Minnesota Hockey Magazine

Wild winning despite missing links

A 30-goal scorer two years ago, Jason Pominville (right) has made a habit this season of celebrating linemate Zach Parise’s goals rather than his own. (MHM Photo / Jeff Wegge)

Pominville, Granlund among those due to heat up offensively

What’s strange through nine games is that the Wild are winning despite a surprising number of guys who aren’t contributing much.

Erik Haula and Jared Spurgeon have zero goals apiece, while Jason Zucker, Mikael Granlund, Justin Fontaine and Matt Dumba each have one.

Those guys are expected to score.

Then there’s Jason Pominville, who came into this season with 237 career goals in 752 games. He nailed the crossbar in the first period of Tuesday night’s 4-3 victory over the Edmonton Oilers, drawing oohs from the Xcel Energy Center crowd of 18,936.

But Pominville has no goals and five assists so far.

The good news: It hardly seems to matter.

The win, concluding three games in four nights and four games in six nights, gave the Wild a 6-2-1 record.

“We’re winning different ways,” coach Mike Yeo said. “We’re not perfect, but when you’re winning games, there’s positives for sure. It was a tough stretch here, but this is how we’ll get better.”

Mikael Granlund

Mikael Granlund has just one goal through nine games this season. (MHM Photo / Jonathan Watkins)

Pominville, who scored 30 goals two years ago and 18 last season, seems to get the brunt of the attention from dissatisfied fans. He and Granlund have just one goal between them compared to seven for their linemate, Zach Parise.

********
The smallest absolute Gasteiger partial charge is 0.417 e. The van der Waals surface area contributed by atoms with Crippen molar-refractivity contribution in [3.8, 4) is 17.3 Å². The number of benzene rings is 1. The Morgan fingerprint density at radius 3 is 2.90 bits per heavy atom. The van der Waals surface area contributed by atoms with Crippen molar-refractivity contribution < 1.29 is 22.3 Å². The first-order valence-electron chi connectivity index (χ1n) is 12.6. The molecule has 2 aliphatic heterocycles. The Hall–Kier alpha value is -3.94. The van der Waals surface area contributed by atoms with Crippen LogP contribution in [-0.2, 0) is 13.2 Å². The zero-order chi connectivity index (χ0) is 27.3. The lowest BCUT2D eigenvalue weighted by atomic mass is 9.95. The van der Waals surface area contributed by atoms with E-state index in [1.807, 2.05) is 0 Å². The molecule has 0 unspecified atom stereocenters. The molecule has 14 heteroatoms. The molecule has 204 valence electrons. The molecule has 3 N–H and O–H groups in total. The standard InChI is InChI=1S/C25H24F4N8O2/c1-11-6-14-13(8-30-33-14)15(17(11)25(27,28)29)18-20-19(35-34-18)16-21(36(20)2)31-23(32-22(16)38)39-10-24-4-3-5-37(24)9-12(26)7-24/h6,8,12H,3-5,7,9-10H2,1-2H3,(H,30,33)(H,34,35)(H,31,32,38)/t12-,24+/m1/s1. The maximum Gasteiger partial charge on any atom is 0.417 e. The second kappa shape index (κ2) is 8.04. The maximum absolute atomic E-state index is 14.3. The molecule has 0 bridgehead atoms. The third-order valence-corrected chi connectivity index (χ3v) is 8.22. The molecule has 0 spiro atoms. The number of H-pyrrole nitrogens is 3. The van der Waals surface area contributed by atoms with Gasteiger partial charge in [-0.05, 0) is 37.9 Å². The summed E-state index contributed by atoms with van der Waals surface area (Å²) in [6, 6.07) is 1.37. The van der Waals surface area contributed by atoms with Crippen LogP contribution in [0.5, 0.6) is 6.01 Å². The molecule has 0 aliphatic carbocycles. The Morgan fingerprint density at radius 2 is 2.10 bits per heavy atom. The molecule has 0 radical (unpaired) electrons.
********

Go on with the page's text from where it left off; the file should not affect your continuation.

But Yeo says he’s not about to panic.

“Just like everybody, they’re not 100 percent on top of their game,” Yeo said, “but I really felt like tonight was a step in the right direction.”

On this evening, Ryan Suter netted his first two goals of the season while Marco Scandella picked up his first. Then Charlie Coyle, demoted briefly from the third line to the fourth line because Yeo wasn’t liking what he was seeing, scored the game-winner off a pass from Thomas Vanek midway through the third period.

“I just tried to respond in the third there and get back to my game, make something happen,” Coyle said. “It was a good result. It’s nice to be rewarded when you do it, but I’ve got to do it consistently and not get away from it.”

Yeo was asked if he was sending Coyle a message.

Message or otherwise, Yeo noted, “he responded.”

Even without many goals from several players, the Wild raised their goal total to 28 in nine games, which ranks in the top 10 of the NHL. Vanek is second to Parise on the team with four goals and also has four assists, while Nino Niederreiter, Mikko Koivu and Coyle each have three goals.

Koivu, who has points in eight of Minnesota’s nine games, extended his points-streak to seven games and has eight points. Suter also raised his points total to eight.

Twelve players have three points or more in Minnesota’s balanced attack.

“It’s a great thing,” Scandella said. “Everyone’s playing well, and we’re finding a way to win. That’s the most important thing.”

Vanek says that when a teammate slumps, it’s up to other guys to chip in.

“That’s what makes a good team,” he said. “Things are going good for me right now; I know I hit that rough patch. We need guys like Pomer to step up, which he will.

“Again, no one has perfect seasons. There’s going to be a stretch when it doesn’t go your way, and we need other guys to pick each other up. That’s what makes a good team, and right now we’re doing that.”

Even goalie Devan Dubnyk has produced lackluster statistics so far. He stopped 22 of 25 shots against the Oilers Tuesday night and has a goals-against average is 2.27 and a save percentage of .909.

More important, however, is that he has a 6-2 record.

And through Tuesday’s play, Minnesota was tied for second in the Western Conference with 13 points, just one behind Dallas.